The Consequences Of World War II

1024 Words 5 Pages
There appears to be two different ways of looking at the above statement. It can be argued that World War II was a continuation of World War I. Or, it could also be argued that World War II was not a continuation, but that World War I merely "set the stage" for World War II. After much consideration, there really is a fine line between these two situations. As there were many ways in which World War I actually led to World War II, this argument will take the position that "World War II was a continuation of World War I". In fact, it could be claimed that World War II was actually "Act II" of the Great War. Nevertheless, World War I definitely did set up many of the conflicts, alliances, and grievances that led to World War II.

Firstly, it appears that the severe terms of the Treaty of Versailles, which was led by the leaders of Britain, the United States, France, and Italy, may have been a major cause of World War II. The Treaty of Versailles meetings did not include the Central Powers. The Allied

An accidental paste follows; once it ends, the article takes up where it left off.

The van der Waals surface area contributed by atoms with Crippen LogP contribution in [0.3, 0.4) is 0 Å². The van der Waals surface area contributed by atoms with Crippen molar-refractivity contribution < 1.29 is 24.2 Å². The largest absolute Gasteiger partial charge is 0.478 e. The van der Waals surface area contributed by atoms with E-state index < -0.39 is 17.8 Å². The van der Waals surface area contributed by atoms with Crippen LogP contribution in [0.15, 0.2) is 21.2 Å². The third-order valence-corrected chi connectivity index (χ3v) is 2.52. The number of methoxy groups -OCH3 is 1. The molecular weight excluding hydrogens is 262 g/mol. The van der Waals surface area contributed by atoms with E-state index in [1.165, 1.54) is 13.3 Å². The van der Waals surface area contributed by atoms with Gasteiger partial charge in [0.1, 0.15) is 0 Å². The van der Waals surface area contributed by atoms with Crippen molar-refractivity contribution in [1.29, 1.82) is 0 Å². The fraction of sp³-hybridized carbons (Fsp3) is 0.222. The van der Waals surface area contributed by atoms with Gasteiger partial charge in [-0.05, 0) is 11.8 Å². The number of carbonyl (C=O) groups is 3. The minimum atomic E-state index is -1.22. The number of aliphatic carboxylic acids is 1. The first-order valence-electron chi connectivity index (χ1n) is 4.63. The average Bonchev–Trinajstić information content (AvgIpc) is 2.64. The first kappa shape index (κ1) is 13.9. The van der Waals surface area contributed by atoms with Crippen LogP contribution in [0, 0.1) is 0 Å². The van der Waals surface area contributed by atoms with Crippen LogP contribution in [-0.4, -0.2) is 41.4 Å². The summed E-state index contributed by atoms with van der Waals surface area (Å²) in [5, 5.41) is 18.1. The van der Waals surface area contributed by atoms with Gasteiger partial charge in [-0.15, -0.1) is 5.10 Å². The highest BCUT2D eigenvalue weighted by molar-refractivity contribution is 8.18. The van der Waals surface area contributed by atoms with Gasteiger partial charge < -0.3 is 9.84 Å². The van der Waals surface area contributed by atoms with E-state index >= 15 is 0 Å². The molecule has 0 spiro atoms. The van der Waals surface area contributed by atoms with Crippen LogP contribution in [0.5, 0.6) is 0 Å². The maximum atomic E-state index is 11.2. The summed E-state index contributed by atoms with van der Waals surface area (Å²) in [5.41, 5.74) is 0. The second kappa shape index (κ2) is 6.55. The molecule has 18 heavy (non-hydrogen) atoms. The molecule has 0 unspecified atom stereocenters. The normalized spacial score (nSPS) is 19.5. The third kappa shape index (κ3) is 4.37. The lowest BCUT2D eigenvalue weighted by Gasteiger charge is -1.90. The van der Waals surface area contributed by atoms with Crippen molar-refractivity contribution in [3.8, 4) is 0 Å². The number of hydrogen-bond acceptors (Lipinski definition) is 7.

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The end of World War I did not lead to peace but led to constant upheavals because the final conclusion was not satisfactory to many of the nations, and perhaps the Allied nations did not take into consideration the actual effects on the treaties on the people of the Central Powers. The Great Depression and the Stock Market Crash in the US also greatly effected the economy of Germany, as well as other European countries. Unfortunately, some of the countries whom were suffering gradually turned to build up their militaries to improve their economies, which led to the rise of more fascism and dictatorships. It is hoped that governments learned from the results of World War I and II, and now conclude that it is better to develop treaties that are mutually beneficial and that treaties should not harshly punish the people for so long that they inevitably fight

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